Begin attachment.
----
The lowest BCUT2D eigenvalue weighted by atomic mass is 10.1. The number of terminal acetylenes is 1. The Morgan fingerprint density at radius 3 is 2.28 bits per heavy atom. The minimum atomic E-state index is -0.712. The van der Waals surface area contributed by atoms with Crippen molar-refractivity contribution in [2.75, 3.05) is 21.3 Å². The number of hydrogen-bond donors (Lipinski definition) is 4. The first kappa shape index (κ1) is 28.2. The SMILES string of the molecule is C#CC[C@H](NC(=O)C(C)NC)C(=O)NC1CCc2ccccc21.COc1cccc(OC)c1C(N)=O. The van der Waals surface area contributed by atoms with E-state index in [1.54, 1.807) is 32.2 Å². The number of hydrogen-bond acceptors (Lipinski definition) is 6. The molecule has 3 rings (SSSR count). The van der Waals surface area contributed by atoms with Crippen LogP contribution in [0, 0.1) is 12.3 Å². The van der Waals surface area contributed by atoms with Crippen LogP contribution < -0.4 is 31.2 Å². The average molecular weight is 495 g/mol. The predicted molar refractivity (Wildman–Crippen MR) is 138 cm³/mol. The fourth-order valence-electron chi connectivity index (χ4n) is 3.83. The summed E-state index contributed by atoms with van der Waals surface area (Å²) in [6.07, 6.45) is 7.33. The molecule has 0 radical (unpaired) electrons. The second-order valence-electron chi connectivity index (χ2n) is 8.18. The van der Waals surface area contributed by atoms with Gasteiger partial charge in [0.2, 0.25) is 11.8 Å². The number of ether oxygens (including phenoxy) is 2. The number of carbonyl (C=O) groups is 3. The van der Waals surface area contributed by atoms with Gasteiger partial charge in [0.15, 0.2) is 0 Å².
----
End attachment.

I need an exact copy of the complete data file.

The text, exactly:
The lowest BCUT2D eigenvalue weighted by atomic mass is 10.1. The number of terminal acetylenes is 1. The Morgan fingerprint density at radius 3 is 2.28 bits per heavy atom. The minimum atomic E-state index is -0.712. The van der Waals surface area contributed by atoms with Crippen molar-refractivity contribution in [2.75, 3.05) is 21.3 Å². The number of hydrogen-bond donors (Lipinski definition) is 4. The first kappa shape index (κ1) is 28.2. The SMILES string of the molecule is C#CC[C@H](NC(=O)C(C)NC)C(=O)NC1CCc2ccccc21.COc1cccc(OC)c1C(N)=O. The van der Waals surface area contributed by atoms with E-state index in [1.54, 1.807) is 32.2 Å². The number of hydrogen-bond acceptors (Lipinski definition) is 6. The molecule has 3 rings (SSSR count). The van der Waals surface area contributed by atoms with Crippen LogP contribution in [0, 0.1) is 12.3 Å². The van der Waals surface area contributed by atoms with Crippen LogP contribution < -0.4 is 31.2 Å². The average molecular weight is 495 g/mol. The predicted molar refractivity (Wildman–Crippen MR) is 138 cm³/mol. The fourth-order valence-electron chi connectivity index (χ4n) is 3.83. The summed E-state index contributed by atoms with van der Waals surface area (Å²) in [6.07, 6.45) is 7.33. The molecule has 0 radical (unpaired) electrons. The second-order valence-electron chi connectivity index (χ2n) is 8.18. The van der Waals surface area contributed by atoms with Gasteiger partial charge in [0.2, 0.25) is 11.8 Å². The number of ether oxygens (including phenoxy) is 2. The number of carbonyl (C=O) groups is 3. The van der Waals surface area contributed by atoms with Gasteiger partial charge in [0.15, 0.2) is 0 Å².